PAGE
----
Bob Browning, 79, was diagnosed with Parkinson’s five years ago. Photo: Tyler Harper

VIDEO: 79-year-old B.C. man fights Parkinson’s with boxing

Bob Browning on sparring with the disease

Jesse Pineiro needed to take a breath between exercises.

The Nelson Boxing Club coach gestured to his student, a 79-year-old man who had gingerly taken a seat nearby, and said, “You’re getting fitter, I’m getting worse.”

“I’ll give you some of my pills,” quipped Bob Browning.

Browning has been training at the gym, twice a week for about three months. Five years ago soreness in his arm led to Parkinson’s, which is a neurodegenerative disease that affects movement. What that’s meant for Browning is stiff muscles, poor balance and a hoarse voice.

“It’s a sneaky disease,” he said. “You can have it for 10 years and not know it. It kind of sneaks up on you real slow.”

He’s not a boxing fan — his interest began and ended with Muhammad Ali, who also suffered from Parkinson’s. But, after reading online that the sport could help restore movement in people with Parkinson’s, Browning showed up on Pineiro’s doorstep.

“I’m not so much into the boxing. It’s the exercises that I’m after,” said Browning.

A 2011 paper published in Physical Therapy showed boxing training can benefit people living with Parkinson’s, but Pineiro hadn’t previously had experience working with the disease. While with Team B.C. in Salmon Arm, Pineiro consulted with coach Peggy Maerz, who trains groups of people suffering from Parkinson’s.

“We’re not really training boxing, we’re training Parkinson’s,” said Pineiro, who said the disease is forcing Browning’s movements and balance to fold in. The exercises, therefore, are focused on getting Browning to open up with exaggerated motions in his hands and feet while standing tall.

“If we repeat it over and over and over again, the big motions that (Browning) doesn’t do in his everyday life or he does less and less, we’re hoping to turn back the clock a little on Parkinson’s.”

On this day, Pineiro and Browning began their hour-long workout by passing a soccer ball to get Browning moving his legs. Pineiro also had Browning move clockwise around a square while throwing punches, and used traditional boxing equipment like a speed bag to stimulate Browning’s reaction time.

Browning hopes all this work pays off in little improvements to his daily life with the disease.

“It’s something you can live with and you can last a long time,” he said. “Michael J. Fox has lasted a long time. He got it when he was 29. … It’s something you can tolerate but it’s a pain in the neck.”

At one point, Pineiro pulls out a mat and asks Browning to try five pushups.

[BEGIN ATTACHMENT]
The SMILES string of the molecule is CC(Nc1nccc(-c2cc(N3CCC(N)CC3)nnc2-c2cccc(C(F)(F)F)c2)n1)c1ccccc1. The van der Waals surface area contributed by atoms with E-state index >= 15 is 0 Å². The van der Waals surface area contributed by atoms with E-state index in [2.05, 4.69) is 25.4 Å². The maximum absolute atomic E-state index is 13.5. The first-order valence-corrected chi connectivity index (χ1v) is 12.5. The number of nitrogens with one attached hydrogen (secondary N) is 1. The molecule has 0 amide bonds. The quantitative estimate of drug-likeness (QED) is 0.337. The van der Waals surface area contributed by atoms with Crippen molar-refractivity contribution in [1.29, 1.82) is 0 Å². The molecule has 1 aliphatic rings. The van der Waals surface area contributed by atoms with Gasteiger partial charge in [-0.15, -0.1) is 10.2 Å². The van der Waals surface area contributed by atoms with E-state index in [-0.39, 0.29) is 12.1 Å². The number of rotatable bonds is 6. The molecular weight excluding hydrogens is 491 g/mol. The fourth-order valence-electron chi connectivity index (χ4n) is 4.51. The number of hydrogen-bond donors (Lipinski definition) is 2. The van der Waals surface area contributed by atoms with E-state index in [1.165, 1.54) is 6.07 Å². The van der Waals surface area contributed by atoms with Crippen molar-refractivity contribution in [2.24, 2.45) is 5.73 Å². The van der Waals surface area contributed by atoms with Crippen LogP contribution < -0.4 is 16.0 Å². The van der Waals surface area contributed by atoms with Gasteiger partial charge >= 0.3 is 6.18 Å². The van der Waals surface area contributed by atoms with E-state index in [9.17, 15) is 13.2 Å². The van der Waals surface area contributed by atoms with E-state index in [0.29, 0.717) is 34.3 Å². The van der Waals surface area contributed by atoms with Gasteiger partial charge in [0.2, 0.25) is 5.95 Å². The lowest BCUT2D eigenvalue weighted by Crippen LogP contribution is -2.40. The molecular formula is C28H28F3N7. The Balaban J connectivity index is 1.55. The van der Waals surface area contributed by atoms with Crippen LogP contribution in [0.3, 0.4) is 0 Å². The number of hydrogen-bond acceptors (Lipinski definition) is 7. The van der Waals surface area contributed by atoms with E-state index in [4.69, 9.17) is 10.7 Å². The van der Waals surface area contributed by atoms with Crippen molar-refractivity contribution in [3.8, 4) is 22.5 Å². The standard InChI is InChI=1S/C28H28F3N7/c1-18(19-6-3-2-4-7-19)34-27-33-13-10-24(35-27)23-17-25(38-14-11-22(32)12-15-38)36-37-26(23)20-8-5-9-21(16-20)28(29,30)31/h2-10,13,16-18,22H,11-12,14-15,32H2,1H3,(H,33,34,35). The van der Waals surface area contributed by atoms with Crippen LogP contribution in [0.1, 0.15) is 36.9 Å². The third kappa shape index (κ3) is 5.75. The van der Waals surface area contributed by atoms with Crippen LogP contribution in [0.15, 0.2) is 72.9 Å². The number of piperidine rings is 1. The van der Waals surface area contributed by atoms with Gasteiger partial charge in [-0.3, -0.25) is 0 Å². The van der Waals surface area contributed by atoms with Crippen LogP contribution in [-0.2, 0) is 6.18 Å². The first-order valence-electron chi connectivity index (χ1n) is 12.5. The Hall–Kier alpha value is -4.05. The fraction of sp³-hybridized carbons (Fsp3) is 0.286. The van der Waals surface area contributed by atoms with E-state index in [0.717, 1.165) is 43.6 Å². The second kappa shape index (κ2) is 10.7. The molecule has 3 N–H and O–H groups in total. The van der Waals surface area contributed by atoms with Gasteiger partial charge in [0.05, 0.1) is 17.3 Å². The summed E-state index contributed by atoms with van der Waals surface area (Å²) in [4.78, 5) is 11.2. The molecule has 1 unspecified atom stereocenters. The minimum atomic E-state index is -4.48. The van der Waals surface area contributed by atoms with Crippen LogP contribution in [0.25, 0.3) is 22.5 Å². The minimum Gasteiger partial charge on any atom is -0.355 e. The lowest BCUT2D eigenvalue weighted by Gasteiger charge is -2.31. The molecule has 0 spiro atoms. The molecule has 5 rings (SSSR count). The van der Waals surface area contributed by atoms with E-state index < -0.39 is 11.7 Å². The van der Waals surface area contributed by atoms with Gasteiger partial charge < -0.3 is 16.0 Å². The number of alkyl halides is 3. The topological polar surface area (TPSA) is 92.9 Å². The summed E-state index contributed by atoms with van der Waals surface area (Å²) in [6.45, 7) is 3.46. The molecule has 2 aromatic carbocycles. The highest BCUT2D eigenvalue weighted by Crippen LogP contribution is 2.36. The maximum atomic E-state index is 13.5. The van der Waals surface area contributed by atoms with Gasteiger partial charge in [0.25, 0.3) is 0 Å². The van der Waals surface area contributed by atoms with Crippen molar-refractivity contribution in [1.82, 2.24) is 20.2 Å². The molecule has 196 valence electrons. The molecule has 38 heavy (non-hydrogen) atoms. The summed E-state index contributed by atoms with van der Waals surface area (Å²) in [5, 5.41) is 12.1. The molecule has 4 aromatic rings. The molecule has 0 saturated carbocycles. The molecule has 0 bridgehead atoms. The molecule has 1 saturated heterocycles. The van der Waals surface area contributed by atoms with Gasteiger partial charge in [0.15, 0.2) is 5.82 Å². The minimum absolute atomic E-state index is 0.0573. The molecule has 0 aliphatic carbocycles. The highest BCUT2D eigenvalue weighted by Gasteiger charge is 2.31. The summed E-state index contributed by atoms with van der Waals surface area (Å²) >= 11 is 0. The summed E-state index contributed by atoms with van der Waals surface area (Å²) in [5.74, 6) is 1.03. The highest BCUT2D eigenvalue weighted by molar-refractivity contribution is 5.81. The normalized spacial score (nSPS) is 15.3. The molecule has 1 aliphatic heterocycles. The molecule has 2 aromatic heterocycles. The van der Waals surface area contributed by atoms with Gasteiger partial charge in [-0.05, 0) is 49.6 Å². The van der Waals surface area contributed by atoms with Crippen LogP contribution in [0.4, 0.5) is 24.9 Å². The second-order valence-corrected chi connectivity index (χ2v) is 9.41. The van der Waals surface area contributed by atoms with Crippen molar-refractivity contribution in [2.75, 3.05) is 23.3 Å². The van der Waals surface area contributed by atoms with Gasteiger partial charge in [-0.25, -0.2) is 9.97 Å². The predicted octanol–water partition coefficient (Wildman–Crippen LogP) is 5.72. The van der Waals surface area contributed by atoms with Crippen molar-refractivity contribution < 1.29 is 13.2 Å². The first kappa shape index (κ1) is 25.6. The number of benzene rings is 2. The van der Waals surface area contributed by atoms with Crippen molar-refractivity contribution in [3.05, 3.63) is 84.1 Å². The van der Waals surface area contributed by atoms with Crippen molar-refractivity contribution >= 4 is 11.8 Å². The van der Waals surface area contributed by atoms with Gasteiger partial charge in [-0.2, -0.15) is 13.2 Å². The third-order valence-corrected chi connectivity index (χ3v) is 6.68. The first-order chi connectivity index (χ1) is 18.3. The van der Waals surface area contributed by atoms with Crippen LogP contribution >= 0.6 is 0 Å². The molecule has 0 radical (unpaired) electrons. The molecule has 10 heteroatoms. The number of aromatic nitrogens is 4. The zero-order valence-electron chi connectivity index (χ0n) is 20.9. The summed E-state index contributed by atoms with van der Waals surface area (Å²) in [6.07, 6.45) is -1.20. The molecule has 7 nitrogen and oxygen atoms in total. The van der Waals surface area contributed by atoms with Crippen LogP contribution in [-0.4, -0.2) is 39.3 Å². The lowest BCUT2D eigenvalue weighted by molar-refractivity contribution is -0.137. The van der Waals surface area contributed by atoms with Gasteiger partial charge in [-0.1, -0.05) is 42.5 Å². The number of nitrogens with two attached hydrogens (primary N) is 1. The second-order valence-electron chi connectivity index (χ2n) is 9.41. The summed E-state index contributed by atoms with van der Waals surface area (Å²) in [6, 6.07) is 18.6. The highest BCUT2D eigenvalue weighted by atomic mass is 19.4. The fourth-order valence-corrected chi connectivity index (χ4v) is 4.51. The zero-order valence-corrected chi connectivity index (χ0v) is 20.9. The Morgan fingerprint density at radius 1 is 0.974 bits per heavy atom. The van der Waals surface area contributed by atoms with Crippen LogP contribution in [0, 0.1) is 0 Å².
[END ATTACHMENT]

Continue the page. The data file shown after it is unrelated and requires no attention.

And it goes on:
“Twenty years ago I could have done it,” says Browning, to which Pineiro replies, “This thing’s a time machine.”

Browning completes two pushups. The next time he visits, the pair agree, he’ll do three.



tyler.harper@nelsonstar.com

Like us on Facebook and follow us on Twitter

 

Bob Browning, seen here training with Jesse Pineiro, is using boxing exercises to help him live with Parkinson’s disease. Photo: Tyler Harper

Just Posted

Solar system spending, asbestos removal in SD69 plan

Green house gas emission report received at May 22 board meeting

Gr. 7s learn about digital safety, health, consent at con in Parksville

SD69 hosts first Health and Wellness Conference for students headed to high school

Qualicum Beach east village plans take shape

Staff moving forward with east village concept

Three-for-one at Parksville studio for tour

Local artists participating in Central Island Studio Tour May 26-27

Pole dancers bring disco theme for second Errington hall event

Island Talent Pole Fitness show to include national champs on June 2

Black Press Media to launch Pipeline Full of Controversy series

Series covers Trans Mountain’s history, science, Indigenous reaction, politics and economics

B.C. RCMP swoop in to save injured eagle

An eagle with a broken wing now in a recovery facility after RCMP rescue near Bella Coola

Catalyst Paper to sell U.S. mills to Chinese company

Sale will allow company to focus on B.C. interests, says president Ned Dwyer

Comox Valley baseball player Thomas Green commits to Cuesta College

18-year-old shortstop following in older cousin Taylor’s footsteps

Bug spray 101: Health Canada wants you to stay bite free

Health Canada is reminding Canadians to use bug spray and other insect repellents safely

Unions reject CP Rail contract offers

Both meeting Friday to determine next steps; 72 hours notice required before strike action.

B.C. jewellers warn public about fake gold scam

‘They are playing on people’s sympathy and their greed’

Former B.C. premier says pot industry about to enter Wild West

Mike Harcourt says Canada is about to enter a new gold rush with many dreaming of striking it rich

Hunt continues for two suspects in Ontario restaurant explosion

The explosion left 15 people injured, but all victims have now been released from hospital

Most Read